The race for new migraine therapies
The millions of Americans with frequent migraines have few viable treatment options, left to pick between drugs with middling efficacy and repurposed therapies with heavy side effects.
But a new crop of injected treatments offers some hope — and could jump start a multibillion-dollar market. Four companies are racing into late-stage trials with novel therapies that aim to disrupt a protein called CGRP, which plays a role both in pain signaling and in the dilation of blood vessels in the brain. If all goes well, the first CGRP therapy could come to market by 2018.
(Arguably) bad news for biotech’s favorite millennial
Axovant Sciences and its 30-year-old CEO became the talk of biotech last year, turning a twice-failed treatment for Alzheimer’s disease into a company worth nearly $3 billion upon its IPO. But the failure of a drug that looks an awful lot like Axovant’s has spooked investors.
Yesterday, Danish drug company Lundbeck revealed that its Alzheimer’s candidate showed “weak efficacy” in a late-stage trial, failing to meaningfully beat out a placebo in improving cognition and function.
Here’s where Axovant comes into play: Lundbeck’s drug is designed to block the brain’s 5-HT6 receptors and release a chemical called acetylcholine, which is believed to improve mental function. Axovant is chasing the same target, and thus Lundbeck’s failure wouldn’t seem to bode well for Axovant’s highly anticipated late-stage results, expected in the middle of next year. The company’s shares fell as much as 26 percent on Wednesday.
But Axovant fans (Axofans?) don’t see much to worry about. Heading into Phase 3, Lundbeck had to lower the dosage of its drug to avoid liver toxicities, a move that might have set it up for failure. Axovant, by contrast, hasn’t had that problem. And analysts from Baird, RBC, and Evercore/ISI remain bullish on its future.
Like astronaut ice cream, but drugs
mr. wizard would have a field day with this (wyss institute / harvard university)
It’s called the Freezemobile — and it’s not some Batman arch villain mode of transport. Rather, it’s a portable contraption that allows for delicate, shelf-unstable biological drugs to be transported into the remotest corners of the developing world.
Problem is, constant drug refrigeration via the Freezemobile isn’t all that practical. Instead, researchers at Harvard, MIT, and University of Toronto have proposed a possible solution: Freeze-drying the ingredients it takes to make a drug — so that when they reach their destination, all folks have to make their own drugs is just add water.
“It’s essentially how you make ramen,” Peter Nguyen, who co-authored a paper on the subject, told STAT.
About those rah-rah press releases...
Biotech companies always seem to have such good news. But trial results are often a lot less rosy if you know what to look for.
Enter Adam Feuerstein, journalist and STAT-proclaimed most feared man in biotech, who offered a master class in puncturing hype yesterday in an illuminating column for The Street. His case study: a misleading press release from Maryland biotech Northwest Bio highlighting new trial data on its experimental personalized cancer vaccine. Feuerstein points out a few things that set off his BS detector:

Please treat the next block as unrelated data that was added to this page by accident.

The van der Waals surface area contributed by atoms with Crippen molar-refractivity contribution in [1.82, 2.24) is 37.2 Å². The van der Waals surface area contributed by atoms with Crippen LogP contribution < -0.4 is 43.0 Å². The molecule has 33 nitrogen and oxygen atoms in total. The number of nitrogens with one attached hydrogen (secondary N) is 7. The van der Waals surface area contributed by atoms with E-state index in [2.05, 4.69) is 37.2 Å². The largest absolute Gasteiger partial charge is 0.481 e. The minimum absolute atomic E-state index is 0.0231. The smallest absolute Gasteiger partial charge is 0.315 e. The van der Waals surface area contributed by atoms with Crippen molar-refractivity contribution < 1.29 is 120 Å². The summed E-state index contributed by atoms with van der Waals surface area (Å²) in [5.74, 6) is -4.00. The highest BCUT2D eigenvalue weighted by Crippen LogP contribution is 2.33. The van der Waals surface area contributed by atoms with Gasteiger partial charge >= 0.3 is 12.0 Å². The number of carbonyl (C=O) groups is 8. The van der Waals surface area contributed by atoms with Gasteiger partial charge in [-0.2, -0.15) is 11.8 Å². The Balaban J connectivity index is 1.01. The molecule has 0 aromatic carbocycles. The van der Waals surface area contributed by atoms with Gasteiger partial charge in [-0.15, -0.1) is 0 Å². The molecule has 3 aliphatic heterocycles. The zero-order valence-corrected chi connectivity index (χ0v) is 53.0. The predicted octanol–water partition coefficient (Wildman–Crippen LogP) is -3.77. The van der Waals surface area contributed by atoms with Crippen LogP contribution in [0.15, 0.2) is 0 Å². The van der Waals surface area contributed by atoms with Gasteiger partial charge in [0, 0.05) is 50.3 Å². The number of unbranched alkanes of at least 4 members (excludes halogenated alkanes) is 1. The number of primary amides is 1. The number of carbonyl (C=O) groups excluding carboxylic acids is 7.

- Statistics that group together a bunch of patients with different cancer types
- No context on which and how many treatments patients have exhausted before entering the trial
- An arbitrarily-defined group of top-faring patients — without any info about how their peers did
To Feuerstein's excellent list, we'll add a few more things that set off alarms for us when we read press releases: Analysis of how a narrow subset of patients fared. No mention of whether a trial achieved its pre-determined goal.
And the phrase "trend toward efficacy."
Time to get mildly annoyed, SF readers
Lest the overwrought biotech rivalry between Boston and San Francisco begin to wane, we’ve decided to fan the flames just a bit. The life sciences outlook report from real estate services firm JLL is out, and for the fifth year running, Boston’s the top biotech cluster in the country. San Francisco takes second place.
Of course, JLL’s looking at all of this from a real estate perspective — but its metrics do include life sciences employment concentration and growth, venture funding, and NIH support, along with the cost and availability of space.
According to those metrics, Boston’s still walloping San Francisco — though rent’s on the rise in both. North Carolina, San Diego, and Seattle were cited as the next biggest hubs. Here’s a nice little infograph of biotech venture funding, by region:
Boston biotech is pretty cash rich, that's for sure. But that $3 billion from Mark Zuckerberg this week might help even things out a bit...
- After Allergan's head-turning acquisition of Tobira, it's worth taking a look at how other big-premium deals have fared. (EPVantage)
- How the FDA manipulates the media. (Scientific American)
- Uniqure's CEO resigned after just nine months at the company, a decision "due solely to personal family reasons," he said. (Press release)